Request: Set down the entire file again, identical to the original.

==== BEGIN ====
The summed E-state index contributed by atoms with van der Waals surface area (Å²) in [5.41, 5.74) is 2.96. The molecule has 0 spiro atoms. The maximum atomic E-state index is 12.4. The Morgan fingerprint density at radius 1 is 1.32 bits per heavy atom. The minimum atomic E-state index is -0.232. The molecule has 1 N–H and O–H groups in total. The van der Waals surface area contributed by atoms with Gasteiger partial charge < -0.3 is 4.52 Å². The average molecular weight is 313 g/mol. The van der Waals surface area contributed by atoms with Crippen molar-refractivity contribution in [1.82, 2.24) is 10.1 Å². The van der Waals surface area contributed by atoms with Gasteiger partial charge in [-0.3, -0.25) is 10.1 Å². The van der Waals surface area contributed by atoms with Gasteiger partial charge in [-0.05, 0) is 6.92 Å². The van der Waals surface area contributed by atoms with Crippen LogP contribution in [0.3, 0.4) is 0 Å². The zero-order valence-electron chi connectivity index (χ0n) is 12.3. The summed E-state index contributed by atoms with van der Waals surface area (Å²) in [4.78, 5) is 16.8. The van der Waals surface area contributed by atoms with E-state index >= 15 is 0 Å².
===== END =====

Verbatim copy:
The summed E-state index contributed by atoms with van der Waals surface area (Å²) in [5.41, 5.74) is 2.96. The molecule has 0 spiro atoms. The maximum atomic E-state index is 12.4. The Morgan fingerprint density at radius 1 is 1.32 bits per heavy atom. The minimum atomic E-state index is -0.232. The molecule has 1 N–H and O–H groups in total. The van der Waals surface area contributed by atoms with Gasteiger partial charge < -0.3 is 4.52 Å². The average molecular weight is 313 g/mol. The van der Waals surface area contributed by atoms with Crippen molar-refractivity contribution in [1.82, 2.24) is 10.1 Å². The van der Waals surface area contributed by atoms with Gasteiger partial charge in [-0.3, -0.25) is 10.1 Å². The van der Waals surface area contributed by atoms with Gasteiger partial charge in [-0.05, 0) is 6.92 Å². The van der Waals surface area contributed by atoms with Crippen LogP contribution in [0.3, 0.4) is 0 Å². The zero-order valence-electron chi connectivity index (χ0n) is 12.3. The summed E-state index contributed by atoms with van der Waals surface area (Å²) in [4.78, 5) is 16.8. The van der Waals surface area contributed by atoms with E-state index >= 15 is 0 Å².